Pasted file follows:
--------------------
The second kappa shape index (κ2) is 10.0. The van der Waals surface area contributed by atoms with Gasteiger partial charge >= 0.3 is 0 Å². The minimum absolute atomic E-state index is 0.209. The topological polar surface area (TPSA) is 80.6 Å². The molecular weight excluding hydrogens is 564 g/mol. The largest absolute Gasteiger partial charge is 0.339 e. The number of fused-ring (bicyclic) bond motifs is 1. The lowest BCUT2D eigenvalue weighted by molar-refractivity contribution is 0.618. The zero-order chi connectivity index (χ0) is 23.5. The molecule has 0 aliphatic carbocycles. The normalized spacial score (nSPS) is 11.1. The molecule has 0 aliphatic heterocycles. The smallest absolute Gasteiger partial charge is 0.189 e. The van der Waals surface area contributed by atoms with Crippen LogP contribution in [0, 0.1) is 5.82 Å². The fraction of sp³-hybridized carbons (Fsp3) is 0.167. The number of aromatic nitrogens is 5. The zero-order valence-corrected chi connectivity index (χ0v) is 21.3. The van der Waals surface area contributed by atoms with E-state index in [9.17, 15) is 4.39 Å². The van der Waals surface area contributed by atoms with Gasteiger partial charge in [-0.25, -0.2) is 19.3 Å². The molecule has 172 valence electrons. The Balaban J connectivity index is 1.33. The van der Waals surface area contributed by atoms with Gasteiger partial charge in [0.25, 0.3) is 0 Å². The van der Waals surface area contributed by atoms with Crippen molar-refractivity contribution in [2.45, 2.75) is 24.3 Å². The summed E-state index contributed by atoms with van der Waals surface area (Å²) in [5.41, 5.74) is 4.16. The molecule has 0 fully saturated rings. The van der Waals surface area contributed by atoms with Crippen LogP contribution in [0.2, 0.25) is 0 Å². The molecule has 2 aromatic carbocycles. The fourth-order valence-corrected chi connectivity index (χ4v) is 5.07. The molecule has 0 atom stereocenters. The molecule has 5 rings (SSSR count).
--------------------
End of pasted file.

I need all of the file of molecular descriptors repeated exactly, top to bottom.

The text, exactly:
The second kappa shape index (κ2) is 10.0. The van der Waals surface area contributed by atoms with Gasteiger partial charge >= 0.3 is 0 Å². The minimum absolute atomic E-state index is 0.209. The topological polar surface area (TPSA) is 80.6 Å². The molecular weight excluding hydrogens is 564 g/mol. The largest absolute Gasteiger partial charge is 0.339 e. The number of fused-ring (bicyclic) bond motifs is 1. The lowest BCUT2D eigenvalue weighted by molar-refractivity contribution is 0.618. The zero-order chi connectivity index (χ0) is 23.5. The molecule has 0 aliphatic carbocycles. The normalized spacial score (nSPS) is 11.1. The molecule has 0 aliphatic heterocycles. The smallest absolute Gasteiger partial charge is 0.189 e. The van der Waals surface area contributed by atoms with Crippen LogP contribution in [0, 0.1) is 5.82 Å². The fraction of sp³-hybridized carbons (Fsp3) is 0.167. The number of aromatic nitrogens is 5. The zero-order valence-corrected chi connectivity index (χ0v) is 21.3. The van der Waals surface area contributed by atoms with E-state index in [9.17, 15) is 4.39 Å². The van der Waals surface area contributed by atoms with Gasteiger partial charge in [-0.25, -0.2) is 19.3 Å². The molecule has 172 valence electrons. The Balaban J connectivity index is 1.33. The van der Waals surface area contributed by atoms with Gasteiger partial charge in [0.25, 0.3) is 0 Å². The van der Waals surface area contributed by atoms with Crippen molar-refractivity contribution in [2.45, 2.75) is 24.3 Å². The summed E-state index contributed by atoms with van der Waals surface area (Å²) in [5.41, 5.74) is 4.16. The molecule has 0 fully saturated rings. The van der Waals surface area contributed by atoms with Crippen LogP contribution in [0.2, 0.25) is 0 Å². The molecule has 2 aromatic carbocycles. The fourth-order valence-corrected chi connectivity index (χ4v) is 5.07. The molecule has 0 atom stereocenters. The molecule has 5 rings (SSSR count).